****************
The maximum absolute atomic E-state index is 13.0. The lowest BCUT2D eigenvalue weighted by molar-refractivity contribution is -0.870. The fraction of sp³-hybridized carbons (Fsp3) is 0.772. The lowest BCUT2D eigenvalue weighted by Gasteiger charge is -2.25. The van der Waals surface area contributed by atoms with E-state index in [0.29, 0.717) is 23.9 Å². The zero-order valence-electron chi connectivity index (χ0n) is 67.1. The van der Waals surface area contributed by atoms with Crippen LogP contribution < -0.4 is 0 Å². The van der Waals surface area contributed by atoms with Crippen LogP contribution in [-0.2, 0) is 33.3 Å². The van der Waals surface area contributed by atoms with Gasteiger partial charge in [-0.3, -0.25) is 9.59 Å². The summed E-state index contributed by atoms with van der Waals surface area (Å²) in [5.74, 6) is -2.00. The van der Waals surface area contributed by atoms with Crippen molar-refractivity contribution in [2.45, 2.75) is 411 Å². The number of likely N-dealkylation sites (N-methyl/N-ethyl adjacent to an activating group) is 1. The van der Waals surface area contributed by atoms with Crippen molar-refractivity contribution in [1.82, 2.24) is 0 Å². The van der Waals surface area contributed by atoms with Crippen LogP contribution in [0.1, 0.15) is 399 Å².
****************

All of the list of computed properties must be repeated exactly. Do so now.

The maximum absolute atomic E-state index is 13.0. The lowest BCUT2D eigenvalue weighted by molar-refractivity contribution is -0.870. The fraction of sp³-hybridized carbons (Fsp3) is 0.772. The lowest BCUT2D eigenvalue weighted by Gasteiger charge is -2.25. The van der Waals surface area contributed by atoms with E-state index in [0.29, 0.717) is 23.9 Å². The zero-order valence-electron chi connectivity index (χ0n) is 67.1. The van der Waals surface area contributed by atoms with Crippen LogP contribution < -0.4 is 0 Å². The van der Waals surface area contributed by atoms with Crippen LogP contribution in [-0.2, 0) is 33.3 Å². The van der Waals surface area contributed by atoms with Gasteiger partial charge in [-0.3, -0.25) is 9.59 Å². The summed E-state index contributed by atoms with van der Waals surface area (Å²) in [5.74, 6) is -2.00. The van der Waals surface area contributed by atoms with Crippen molar-refractivity contribution in [2.45, 2.75) is 411 Å². The number of likely N-dealkylation sites (N-methyl/N-ethyl adjacent to an activating group) is 1. The van der Waals surface area contributed by atoms with Crippen molar-refractivity contribution in [1.82, 2.24) is 0 Å². The van der Waals surface area contributed by atoms with Crippen LogP contribution in [0.1, 0.15) is 399 Å².